Kharkiv is also a mostly Russian-speaking area.

In a nearby town, Nikolai Manailo, a 99-year-old World War II veteran, opened a bottle of champagne for Victory Day. A native of Kharkiv, he once fought alongside Russians.

“Who could’ve believed this could happen?” Manailo said quietly. He wished the two countries could just sit down at a table and sort out their differences over booze.

There were Victory Day events in Russian-occupied areas, too, but they were muted. Rumors had circulated for days that the Kremlin would organize major events such as a triumphal parade in Mariupol, where Russian troops have taken near-total control, or announce the annexation of more of Ukraine.

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Russian news outlets posted footage of mostly civilians marching with flags of the defunct Soviet Union and laying flowers at local World War II memorials. Crowds ranged from a few dozen to a few hundred.

“I hope this misunderstanding will end soon,” an unidentified veteran in Vovchansk, near Kharkiv, his blue uniform smothered in medals, told the RIA Novosti news agency.

Commemorations in Ukraine were limited by martial law, which prohibits large gatherings.

At Kharkiv’s main World War II memorial — the statue of the grieving “Mother of the Motherland” — police officers checked the passports of everyone who arrived to lay red flowers.

City officials warned residents against visiting World War II monuments on Monday because of the higher risk of attack by Russia, but they didn’t prohibit it. The officers told the few visitors to keep it quick — no more than five minutes. Similar restrictions were in place in Kyiv and cities across the country.

The Kharkiv memorial was damaged by Russian artillery shelling earlier in the war, leaving craters in front of the statue and damage to the face of a sculpture in front of the park complex. A Holocaust memorial nearby was littered with cluster munitions.

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Ukraine was devastated by World War II. Kharkiv was occupied by the Nazis for more than two years. In his Victory Day address, Ukrainian President Volodymyr Zelensky said 8 million Ukrainians perished in the war — about 20 percent of the population at the time.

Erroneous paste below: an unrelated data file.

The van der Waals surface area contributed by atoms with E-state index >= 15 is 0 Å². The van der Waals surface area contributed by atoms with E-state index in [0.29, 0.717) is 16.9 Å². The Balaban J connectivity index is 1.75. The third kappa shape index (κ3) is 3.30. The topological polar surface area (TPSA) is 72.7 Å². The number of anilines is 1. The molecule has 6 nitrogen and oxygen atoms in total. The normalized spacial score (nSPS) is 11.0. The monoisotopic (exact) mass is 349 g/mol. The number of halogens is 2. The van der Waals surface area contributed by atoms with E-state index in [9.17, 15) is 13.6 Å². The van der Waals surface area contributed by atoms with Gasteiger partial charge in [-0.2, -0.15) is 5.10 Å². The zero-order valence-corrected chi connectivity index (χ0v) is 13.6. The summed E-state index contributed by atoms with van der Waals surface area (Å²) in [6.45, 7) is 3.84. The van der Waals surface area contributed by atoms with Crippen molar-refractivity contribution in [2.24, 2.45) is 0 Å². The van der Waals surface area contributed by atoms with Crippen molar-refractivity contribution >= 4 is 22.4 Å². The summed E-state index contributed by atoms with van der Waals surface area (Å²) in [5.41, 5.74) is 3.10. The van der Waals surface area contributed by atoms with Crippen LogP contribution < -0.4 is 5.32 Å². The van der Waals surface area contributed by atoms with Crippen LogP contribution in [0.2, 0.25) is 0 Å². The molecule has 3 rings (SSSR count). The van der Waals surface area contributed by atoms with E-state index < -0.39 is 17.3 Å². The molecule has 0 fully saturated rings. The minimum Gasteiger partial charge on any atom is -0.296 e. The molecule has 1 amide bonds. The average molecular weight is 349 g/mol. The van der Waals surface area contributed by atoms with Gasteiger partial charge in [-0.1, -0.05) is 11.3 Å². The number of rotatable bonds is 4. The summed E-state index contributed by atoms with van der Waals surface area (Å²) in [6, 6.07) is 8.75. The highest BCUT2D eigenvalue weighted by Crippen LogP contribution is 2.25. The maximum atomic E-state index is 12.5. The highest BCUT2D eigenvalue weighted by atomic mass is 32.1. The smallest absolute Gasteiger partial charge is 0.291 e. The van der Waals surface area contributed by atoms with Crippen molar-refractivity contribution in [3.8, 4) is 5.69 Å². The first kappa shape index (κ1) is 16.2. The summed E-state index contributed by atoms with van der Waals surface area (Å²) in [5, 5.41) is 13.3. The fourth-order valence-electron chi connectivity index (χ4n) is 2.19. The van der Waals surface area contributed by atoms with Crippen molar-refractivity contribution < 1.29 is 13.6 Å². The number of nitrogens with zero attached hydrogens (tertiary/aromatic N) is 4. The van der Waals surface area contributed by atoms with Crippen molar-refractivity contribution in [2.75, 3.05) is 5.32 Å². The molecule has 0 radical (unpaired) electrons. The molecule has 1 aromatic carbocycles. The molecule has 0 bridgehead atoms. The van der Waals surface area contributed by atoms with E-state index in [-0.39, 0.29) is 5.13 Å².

Zelensky likened Putin to Adolf Hitler, saying the Russian leader was “following Nazi philosophy, copying everything they did.” He predicted Ukraine would prevail in the current conflict.

“Very soon there will be two Victory Days in Ukraine,” he said. And someone will not have even one left.”

That optimism is mirrored in Kyiv’s suburbs, where locals are beginning to rebuild after spending a hellish March under the occupation of a particularly brutal Russian regiment.

In Bucha, workers were restoring WiFi service in the undamaged areas of an apartment complex on Pushkin Street that was shelled by a Russian tank in the early days of the war, killing a woman. Residents of an apartment complex where an eight-story tower was pierced by an artillery blast were moving their things back home.

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At a bullet-scarred Ukrainian Orthodox church whose yard served temporarily as a mass grave, the Rev. Andriy Halavin said that so far Victory Day had passed like any other.

“We do not have this cult of victory as they do in Russia,” Halavin said. “They, for some reason, believe that everything great and important happened long ago, and now they go forward but their heads are still turned back.”

Ukrainians mark the end of World War II in Europe with solemnity befitting a tragedy that befell many peoples around the world, without glorifying the result, Halavin said.

“When we remember the past,” he said, “we pray for all those people who died, whether in this war or in the Second World War.”

Sergii Mukaieliants in Kharkiv contributed to this report. Khurshudyan reported from Kharkiv, Loveluck from Kramatorsk, Stern from Mukachevo and Kunkle from Bucha.